instance found in steps (2) and (3) above, or instead to consider them all.
Below we discuss how to specify these two options as ```:once`

'' or
```:all`

'' (the default), respectively.

Is it better to specify `:once`

or `:all`

? We believe that `:all`

is
generally the better choice because of its greater power, provided the user
does not introduce a large number of rules with free variables, which has
been known to slow down the prover due to combinatorial explosion in the
search (Steps (2) and (3) above).

Either way, it is good practice to put the ``more substantial'' hypotheses
first, so that the most likely bindings of free variables will be found first
(in the case of `:all`

) or found at all (in the case of `:once`

). For
example, a rewrite rule like

(implies (and (p1 x y) (p2 x y)) (equal (bar x) (bar-prime x)))may never succeed if

`p1`

is nonrecursive and enabled, since we may well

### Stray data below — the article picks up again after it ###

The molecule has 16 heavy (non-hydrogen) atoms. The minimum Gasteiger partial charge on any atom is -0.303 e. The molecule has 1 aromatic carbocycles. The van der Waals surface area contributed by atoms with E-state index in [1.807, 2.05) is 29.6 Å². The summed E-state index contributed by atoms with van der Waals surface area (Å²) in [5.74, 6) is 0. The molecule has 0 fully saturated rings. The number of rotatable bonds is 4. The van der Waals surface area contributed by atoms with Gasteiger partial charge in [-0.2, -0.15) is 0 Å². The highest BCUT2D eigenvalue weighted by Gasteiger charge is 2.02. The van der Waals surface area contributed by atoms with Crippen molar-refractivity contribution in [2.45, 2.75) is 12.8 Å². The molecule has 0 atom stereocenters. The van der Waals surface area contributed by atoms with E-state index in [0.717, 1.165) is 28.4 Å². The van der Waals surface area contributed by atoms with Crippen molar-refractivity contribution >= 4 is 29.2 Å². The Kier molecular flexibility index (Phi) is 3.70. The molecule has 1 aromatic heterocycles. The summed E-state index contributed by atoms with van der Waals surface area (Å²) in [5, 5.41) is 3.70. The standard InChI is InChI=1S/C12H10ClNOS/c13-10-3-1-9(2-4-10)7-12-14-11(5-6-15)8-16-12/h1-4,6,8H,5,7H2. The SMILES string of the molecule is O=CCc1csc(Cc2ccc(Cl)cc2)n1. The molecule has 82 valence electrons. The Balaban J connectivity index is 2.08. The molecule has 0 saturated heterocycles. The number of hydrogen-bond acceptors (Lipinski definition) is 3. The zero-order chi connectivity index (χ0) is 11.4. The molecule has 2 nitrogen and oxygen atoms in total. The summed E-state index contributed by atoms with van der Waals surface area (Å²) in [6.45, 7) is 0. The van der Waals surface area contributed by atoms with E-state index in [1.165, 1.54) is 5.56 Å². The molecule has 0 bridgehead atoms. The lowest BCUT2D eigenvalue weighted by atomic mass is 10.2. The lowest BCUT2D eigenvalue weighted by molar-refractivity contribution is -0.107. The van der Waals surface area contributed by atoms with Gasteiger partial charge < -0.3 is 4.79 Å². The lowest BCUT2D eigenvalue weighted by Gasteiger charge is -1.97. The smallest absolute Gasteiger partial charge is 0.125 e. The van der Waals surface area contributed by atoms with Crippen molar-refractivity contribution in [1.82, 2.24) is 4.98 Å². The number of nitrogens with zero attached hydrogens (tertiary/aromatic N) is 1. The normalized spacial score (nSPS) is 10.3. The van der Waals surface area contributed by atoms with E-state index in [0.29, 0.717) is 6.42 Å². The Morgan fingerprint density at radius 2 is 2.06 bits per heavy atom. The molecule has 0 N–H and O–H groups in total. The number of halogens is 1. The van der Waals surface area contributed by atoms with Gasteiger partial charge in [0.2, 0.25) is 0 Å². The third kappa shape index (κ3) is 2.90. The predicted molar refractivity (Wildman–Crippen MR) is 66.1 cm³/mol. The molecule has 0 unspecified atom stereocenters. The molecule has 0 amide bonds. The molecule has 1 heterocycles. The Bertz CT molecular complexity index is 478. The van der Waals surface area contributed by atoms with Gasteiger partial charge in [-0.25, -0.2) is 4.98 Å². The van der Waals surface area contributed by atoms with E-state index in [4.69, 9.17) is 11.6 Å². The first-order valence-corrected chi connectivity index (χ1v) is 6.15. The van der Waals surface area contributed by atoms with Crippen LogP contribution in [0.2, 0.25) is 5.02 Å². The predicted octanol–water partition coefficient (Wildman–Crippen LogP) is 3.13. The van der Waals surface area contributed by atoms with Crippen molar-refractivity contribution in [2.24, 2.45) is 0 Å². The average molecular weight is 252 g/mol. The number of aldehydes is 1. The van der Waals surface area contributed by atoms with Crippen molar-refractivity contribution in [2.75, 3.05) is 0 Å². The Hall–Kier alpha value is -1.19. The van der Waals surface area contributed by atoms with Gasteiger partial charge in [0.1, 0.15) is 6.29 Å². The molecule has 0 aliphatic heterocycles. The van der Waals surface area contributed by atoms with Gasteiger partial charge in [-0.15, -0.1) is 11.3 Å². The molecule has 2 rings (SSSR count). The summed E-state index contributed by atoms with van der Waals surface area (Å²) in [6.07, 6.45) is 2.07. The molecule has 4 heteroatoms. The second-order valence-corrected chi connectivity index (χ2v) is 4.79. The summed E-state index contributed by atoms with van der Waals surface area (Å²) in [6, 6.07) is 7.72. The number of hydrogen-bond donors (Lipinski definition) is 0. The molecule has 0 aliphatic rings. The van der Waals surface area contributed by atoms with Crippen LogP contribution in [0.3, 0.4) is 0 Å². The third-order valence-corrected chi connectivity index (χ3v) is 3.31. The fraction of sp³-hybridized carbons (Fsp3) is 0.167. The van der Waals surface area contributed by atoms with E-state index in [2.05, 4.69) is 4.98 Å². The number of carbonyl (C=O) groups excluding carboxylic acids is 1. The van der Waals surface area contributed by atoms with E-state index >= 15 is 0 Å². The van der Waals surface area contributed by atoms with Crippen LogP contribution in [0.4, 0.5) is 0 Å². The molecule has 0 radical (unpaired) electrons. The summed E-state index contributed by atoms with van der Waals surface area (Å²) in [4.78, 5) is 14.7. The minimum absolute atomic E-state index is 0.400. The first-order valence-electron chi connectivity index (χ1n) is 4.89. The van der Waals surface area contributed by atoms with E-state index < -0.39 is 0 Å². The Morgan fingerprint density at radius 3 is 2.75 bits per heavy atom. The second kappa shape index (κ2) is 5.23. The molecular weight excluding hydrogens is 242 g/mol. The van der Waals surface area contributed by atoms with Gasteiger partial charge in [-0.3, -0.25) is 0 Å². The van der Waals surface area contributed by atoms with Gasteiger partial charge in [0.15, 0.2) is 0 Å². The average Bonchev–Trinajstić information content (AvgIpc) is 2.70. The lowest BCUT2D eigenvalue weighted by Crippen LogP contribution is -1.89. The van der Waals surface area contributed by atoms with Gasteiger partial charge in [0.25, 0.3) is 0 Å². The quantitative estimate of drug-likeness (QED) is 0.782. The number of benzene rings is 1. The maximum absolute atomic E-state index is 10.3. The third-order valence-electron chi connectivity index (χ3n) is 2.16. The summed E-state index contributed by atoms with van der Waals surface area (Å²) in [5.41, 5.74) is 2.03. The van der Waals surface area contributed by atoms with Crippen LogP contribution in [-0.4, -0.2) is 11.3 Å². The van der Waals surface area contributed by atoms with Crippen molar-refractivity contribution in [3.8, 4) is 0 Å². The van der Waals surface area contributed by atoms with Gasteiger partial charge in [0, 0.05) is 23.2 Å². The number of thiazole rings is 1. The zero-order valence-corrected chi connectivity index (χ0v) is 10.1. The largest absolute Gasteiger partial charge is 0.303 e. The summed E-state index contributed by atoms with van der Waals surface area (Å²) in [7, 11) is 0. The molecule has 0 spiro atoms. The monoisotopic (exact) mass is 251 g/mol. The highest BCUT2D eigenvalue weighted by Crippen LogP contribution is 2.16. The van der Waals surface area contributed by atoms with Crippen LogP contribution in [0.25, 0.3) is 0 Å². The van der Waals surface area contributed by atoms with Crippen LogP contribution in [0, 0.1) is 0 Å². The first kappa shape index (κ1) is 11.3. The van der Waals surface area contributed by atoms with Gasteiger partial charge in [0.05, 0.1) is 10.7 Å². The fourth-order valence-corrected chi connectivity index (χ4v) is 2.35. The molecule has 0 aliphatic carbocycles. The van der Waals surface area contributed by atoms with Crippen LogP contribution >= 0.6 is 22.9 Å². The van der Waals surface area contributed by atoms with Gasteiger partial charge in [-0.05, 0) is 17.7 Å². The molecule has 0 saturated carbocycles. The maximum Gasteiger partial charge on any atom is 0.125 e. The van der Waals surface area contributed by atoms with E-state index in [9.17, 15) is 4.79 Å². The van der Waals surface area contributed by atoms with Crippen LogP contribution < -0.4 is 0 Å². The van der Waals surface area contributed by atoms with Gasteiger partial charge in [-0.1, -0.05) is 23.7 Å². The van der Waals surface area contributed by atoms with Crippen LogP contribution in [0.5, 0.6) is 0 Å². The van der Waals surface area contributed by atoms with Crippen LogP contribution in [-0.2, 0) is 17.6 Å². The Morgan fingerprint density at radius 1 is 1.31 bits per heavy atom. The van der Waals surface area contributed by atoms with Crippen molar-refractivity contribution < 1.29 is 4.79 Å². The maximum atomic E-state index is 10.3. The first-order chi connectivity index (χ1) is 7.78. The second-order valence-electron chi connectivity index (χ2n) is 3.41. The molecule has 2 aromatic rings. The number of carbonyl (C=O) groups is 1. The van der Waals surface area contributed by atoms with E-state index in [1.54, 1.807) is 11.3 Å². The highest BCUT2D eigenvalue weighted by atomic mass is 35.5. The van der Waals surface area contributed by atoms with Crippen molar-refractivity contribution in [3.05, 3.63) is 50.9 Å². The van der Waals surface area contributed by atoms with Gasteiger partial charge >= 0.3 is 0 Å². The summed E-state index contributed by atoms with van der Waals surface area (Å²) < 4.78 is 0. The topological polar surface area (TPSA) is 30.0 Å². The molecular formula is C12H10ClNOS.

not find calls of `p1`

in the current context. If however `p2`

is
disabled or recursive, then the above rule may apply if the two hypotheses
are switched. For in that case, we can hope for a match of `(p2 x y)`

in
the current context that therefore binds `x`

and `y`

; then the rewriter's
full power may be brought to bear to prove `(p1 x y)`

for that `x`

and
`y`

.Moreover, the ordering of hypotheses can affect the efficiency of the rewriter. For example, the rule

(implies (and (rationalp y) (foo x y)) (equal (bar x) (bar-prime x)))may well be sub-optimal. Presumably the intention is to rewrite

`(bar x)`

to `(bar-prime x)`

in a context where `(foo x y)`

is explicitly known to
be true for some rational number `y`

. But `y`

will be bound first to the
first term found in the current context that is known to represent a rational
number. If the 100th such `y`

that is found is the first one for which
`(foo x y)`